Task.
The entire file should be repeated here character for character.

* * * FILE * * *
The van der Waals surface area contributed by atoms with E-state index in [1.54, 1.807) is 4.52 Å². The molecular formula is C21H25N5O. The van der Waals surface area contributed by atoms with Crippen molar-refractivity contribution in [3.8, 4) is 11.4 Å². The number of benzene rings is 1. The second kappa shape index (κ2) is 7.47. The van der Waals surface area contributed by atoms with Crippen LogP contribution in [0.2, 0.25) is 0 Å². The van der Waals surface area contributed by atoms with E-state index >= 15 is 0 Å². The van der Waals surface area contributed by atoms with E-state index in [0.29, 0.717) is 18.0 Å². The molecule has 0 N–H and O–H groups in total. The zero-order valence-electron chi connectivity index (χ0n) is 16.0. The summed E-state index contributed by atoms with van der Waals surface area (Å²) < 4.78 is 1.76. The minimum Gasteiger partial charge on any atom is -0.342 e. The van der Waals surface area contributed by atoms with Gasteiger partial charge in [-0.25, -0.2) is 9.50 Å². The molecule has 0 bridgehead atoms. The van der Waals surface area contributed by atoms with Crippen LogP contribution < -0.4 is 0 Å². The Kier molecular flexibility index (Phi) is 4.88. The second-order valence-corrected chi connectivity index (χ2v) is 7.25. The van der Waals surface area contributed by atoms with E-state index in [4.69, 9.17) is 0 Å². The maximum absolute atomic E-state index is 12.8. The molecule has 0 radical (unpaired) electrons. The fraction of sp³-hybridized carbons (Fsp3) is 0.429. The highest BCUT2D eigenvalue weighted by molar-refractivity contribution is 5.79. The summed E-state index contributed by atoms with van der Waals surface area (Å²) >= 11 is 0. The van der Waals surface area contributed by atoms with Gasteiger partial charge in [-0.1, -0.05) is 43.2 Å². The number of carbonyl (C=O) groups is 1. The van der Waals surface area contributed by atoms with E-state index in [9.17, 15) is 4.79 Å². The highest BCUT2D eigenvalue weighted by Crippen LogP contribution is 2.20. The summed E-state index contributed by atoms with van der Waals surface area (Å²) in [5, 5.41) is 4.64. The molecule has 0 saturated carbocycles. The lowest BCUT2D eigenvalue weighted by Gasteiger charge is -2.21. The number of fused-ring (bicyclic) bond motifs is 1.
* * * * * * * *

The van der Waals surface area contributed by atoms with E-state index in [1.54, 1.807) is 4.52 Å². The molecular formula is C21H25N5O. The van der Waals surface area contributed by atoms with Crippen molar-refractivity contribution in [3.8, 4) is 11.4 Å². The number of benzene rings is 1. The second kappa shape index (κ2) is 7.47. The van der Waals surface area contributed by atoms with Crippen LogP contribution in [0.2, 0.25) is 0 Å². The van der Waals surface area contributed by atoms with E-state index >= 15 is 0 Å². The van der Waals surface area contributed by atoms with E-state index in [0.29, 0.717) is 18.0 Å². The molecule has 0 N–H and O–H groups in total. The zero-order valence-electron chi connectivity index (χ0n) is 16.0. The summed E-state index contributed by atoms with van der Waals surface area (Å²) < 4.78 is 1.76. The minimum Gasteiger partial charge on any atom is -0.342 e. The van der Waals surface area contributed by atoms with Gasteiger partial charge in [-0.25, -0.2) is 9.50 Å². The molecule has 0 bridgehead atoms. The van der Waals surface area contributed by atoms with Crippen LogP contribution < -0.4 is 0 Å². The Kier molecular flexibility index (Phi) is 4.88. The second-order valence-corrected chi connectivity index (χ2v) is 7.25. The van der Waals surface area contributed by atoms with E-state index in [4.69, 9.17) is 0 Å². The maximum absolute atomic E-state index is 12.8. The molecule has 0 radical (unpaired) electrons. The fraction of sp³-hybridized carbons (Fsp3) is 0.429. The highest BCUT2D eigenvalue weighted by molar-refractivity contribution is 5.79. The summed E-state index contributed by atoms with van der Waals surface area (Å²) >= 11 is 0. The van der Waals surface area contributed by atoms with Gasteiger partial charge in [-0.1, -0.05) is 43.2 Å². The number of carbonyl (C=O) groups is 1. The van der Waals surface area contributed by atoms with E-state index in [9.17, 15) is 4.79 Å². The highest BCUT2D eigenvalue weighted by Crippen LogP contribution is 2.20. The summed E-state index contributed by atoms with van der Waals surface area (Å²) in [5, 5.41) is 4.64. The molecule has 0 saturated carbocycles. The lowest BCUT2D eigenvalue weighted by Gasteiger charge is -2.21. The number of fused-ring (bicyclic) bond motifs is 1.